Budget committee set to vote today

FI-greenwich-town-sealThe first key vote of the budget season is set for today, Feb. 27, as the Board of Estimate and Taxation (BET)’s Budget Committee will make its voice heard on the town’s proposed $397 million 2014-15 budget.

The committee will begin its decision day meeting at 9 a.m. in the Town Hall Meeting Room after weeks of review. The four-person committee met with department heads throughout town government and has the power to make reductions, additions or place conditions on money in the budget proposed by First Selectman Peter Tesei. The committee is expected to pass the budget onto the full BET for consideration but what changes it will make are unclear.

As part of the review of the budget, capital expenditures were discussed last week and one of the issues that came up was spending for a new emergency radio system for the police department. And the committee was told that the town does save a little money due to the “cachet” of the police department.

Greenwich Police Captain Mark Kordick told the budget committee Feb. 19 that the town rarely has to pay to install its telecommunication equipment on a tower owned by the cellular companies.

“There’s a certain, I don’t know, cachet associated with having public safety equipment [on the towers],” Capt. Kordick told the committee. “They like us being co-located.”

He was speaking during the pitch by the town and the police department for a new $9.4 million radio system for the town’s first responders. Capt. Kordick said Verizon was particularly interested in the police department locating on its new tower near Exit 2 in Byram.

“Verizon was calling us every day practically,” he said. “They were pestering us to get down there and go on there. They can’t wait for us to be their neighbor.”

Capt. Kordick said the department has no plans currently to locate their equipment on the tower.

Town administrator John Crary said the town is mulling over whether the town would get a better bang for its buck by going with a single vendor for the anticipated $9.4 million contract for its radio system.

“Essentially what we are doing is replacing our entire radio system,” Mr. Crary said.

The current system is used by first responders, Public Works, Parks and Recreation and the Health Department with an additional 200 radios for the education system as it joins in with the town.

“We are going to have quite a system when this is done,” Mr. Crary said.

He said the town is looking at splitting the $9.4 million between the upcoming fiscal year and the 2015-16 fiscal year with $4 million allocated for the upcoming year with the $5.4 million balance in the following year.

The Parks and Recreation Department requested an initial $433,000 to begin work on Greenwich Commons. The money would be used for new walkways, trees, lampposts and tables. The committee is also set to hear about spending  $200,000 for the second stage of the master plan for the proposed $7.5 million project to renovate the town’s municipal pool in Byram. The current pool has limited capacity and is in poor shape.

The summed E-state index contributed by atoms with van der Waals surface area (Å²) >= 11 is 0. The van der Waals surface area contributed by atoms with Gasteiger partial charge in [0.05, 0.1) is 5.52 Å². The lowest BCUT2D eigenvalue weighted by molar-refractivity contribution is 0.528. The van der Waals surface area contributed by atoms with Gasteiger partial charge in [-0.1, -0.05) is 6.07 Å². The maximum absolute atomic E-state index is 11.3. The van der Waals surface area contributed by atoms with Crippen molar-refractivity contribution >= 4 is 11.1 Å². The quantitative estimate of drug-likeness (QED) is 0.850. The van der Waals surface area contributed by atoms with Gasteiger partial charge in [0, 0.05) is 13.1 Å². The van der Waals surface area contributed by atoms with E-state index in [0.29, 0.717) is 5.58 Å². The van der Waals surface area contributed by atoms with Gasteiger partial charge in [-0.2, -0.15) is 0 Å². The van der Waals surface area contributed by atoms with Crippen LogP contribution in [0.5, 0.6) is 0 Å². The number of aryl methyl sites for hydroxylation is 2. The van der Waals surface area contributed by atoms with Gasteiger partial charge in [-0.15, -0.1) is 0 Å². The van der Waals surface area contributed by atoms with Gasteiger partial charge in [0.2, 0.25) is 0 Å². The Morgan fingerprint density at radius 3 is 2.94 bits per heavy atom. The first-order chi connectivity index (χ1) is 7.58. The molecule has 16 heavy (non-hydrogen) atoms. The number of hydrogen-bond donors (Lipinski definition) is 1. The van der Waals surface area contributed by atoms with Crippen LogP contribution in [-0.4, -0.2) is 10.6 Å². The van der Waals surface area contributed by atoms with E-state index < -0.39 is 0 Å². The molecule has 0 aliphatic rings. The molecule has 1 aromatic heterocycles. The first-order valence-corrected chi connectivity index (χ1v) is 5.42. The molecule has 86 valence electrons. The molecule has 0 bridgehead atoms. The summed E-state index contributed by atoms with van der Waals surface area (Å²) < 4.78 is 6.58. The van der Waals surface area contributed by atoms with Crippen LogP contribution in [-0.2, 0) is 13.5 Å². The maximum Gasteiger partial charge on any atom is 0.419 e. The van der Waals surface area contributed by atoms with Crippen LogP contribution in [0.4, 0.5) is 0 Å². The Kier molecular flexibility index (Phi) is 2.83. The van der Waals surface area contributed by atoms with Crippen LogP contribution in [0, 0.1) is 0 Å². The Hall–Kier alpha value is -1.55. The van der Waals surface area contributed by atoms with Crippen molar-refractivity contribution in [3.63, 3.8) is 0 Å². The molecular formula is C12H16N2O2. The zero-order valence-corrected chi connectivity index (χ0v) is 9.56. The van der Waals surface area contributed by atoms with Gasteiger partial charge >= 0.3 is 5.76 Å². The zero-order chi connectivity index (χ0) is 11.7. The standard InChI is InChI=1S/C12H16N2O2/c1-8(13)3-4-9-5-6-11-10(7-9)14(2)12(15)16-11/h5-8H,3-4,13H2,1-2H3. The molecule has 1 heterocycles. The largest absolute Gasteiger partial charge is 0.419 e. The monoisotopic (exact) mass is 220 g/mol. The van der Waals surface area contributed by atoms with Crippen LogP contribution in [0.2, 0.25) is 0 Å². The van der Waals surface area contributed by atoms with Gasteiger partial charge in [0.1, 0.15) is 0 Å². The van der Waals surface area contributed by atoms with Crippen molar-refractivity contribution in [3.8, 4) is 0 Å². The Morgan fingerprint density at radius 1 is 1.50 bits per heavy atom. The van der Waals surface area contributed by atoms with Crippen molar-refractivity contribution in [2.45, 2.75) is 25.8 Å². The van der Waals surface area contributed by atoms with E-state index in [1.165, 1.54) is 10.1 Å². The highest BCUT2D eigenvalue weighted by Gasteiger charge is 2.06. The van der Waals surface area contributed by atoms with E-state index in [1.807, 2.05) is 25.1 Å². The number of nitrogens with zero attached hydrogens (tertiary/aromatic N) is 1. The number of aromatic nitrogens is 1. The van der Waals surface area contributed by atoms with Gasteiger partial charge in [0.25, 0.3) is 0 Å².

The fire department also pushed forward its plan to hire nine full-time firefighters and start work on a new firehouse in northwest section of the backcountry. However the BET has expressed great reluctance to approve that plan despite Mr. Tesei’s support of it.

The ongoing MISA project was also discussed at last week’s capital review as Joe Ross, the building committee chairman, briefed the budget committee. The $44-million project is moving forward despite weather caused delays but spending on remediating the soil at Greenwich High School, which had been contaminated for decades before the MISA construction led to its discovery, is also part of this year’s budget.

Environmental costs have risen to about $1.3 million, a huge jump in the project’s environmental contingency funds of $500,000. Mr. Ross was blunt with the committee in telling them he had little good news to tell them about the extra costs that could see the project asking for more money.

BET chairman Marc Johnson was blunt in his views as well.

“You’re asking for more money, this is my opinion, more money, more money, more money. We had this discussion last year with the Board of Ed,” he said. “Where do we stop putting money into this whole project or where do we tell the Board of Ed, ‘Hey take it out of your own capital.’ “

He said alternatives may have to be considered.

“There is so much money going into this thing and where do we cut our losses if that is the right term or not,” Mr. Johnson said.

Leslie Tarkington, the BET’s representative on the MISA building committee, said the committee is acting appropriately by telling the town where it is at with the project and the possible new demands for money.

“They are coming in as an abundance of caution,” she said. “This is a prudent thing to do to tell the town where we are.”

Jeffrey Ramer supported Ms. Tarkington’s view and said the town knew it wasn’t going to be an easy road to complete the project.

“We always knew that this was never going to be fun,” Jeffrey Ramer said. “It would take a lot from me to get to a point of where I wanted to start to cut and run and begin to throw dollars away to redesign things to end up with less than what we planned to begin with.”

It would take a compelling engineering reason in order for him to change his mind, Mr. Ramer said.

“I don’t want to put my tail between my legs and go run away,” he said. “I think overall we are not doing too badly with it.”

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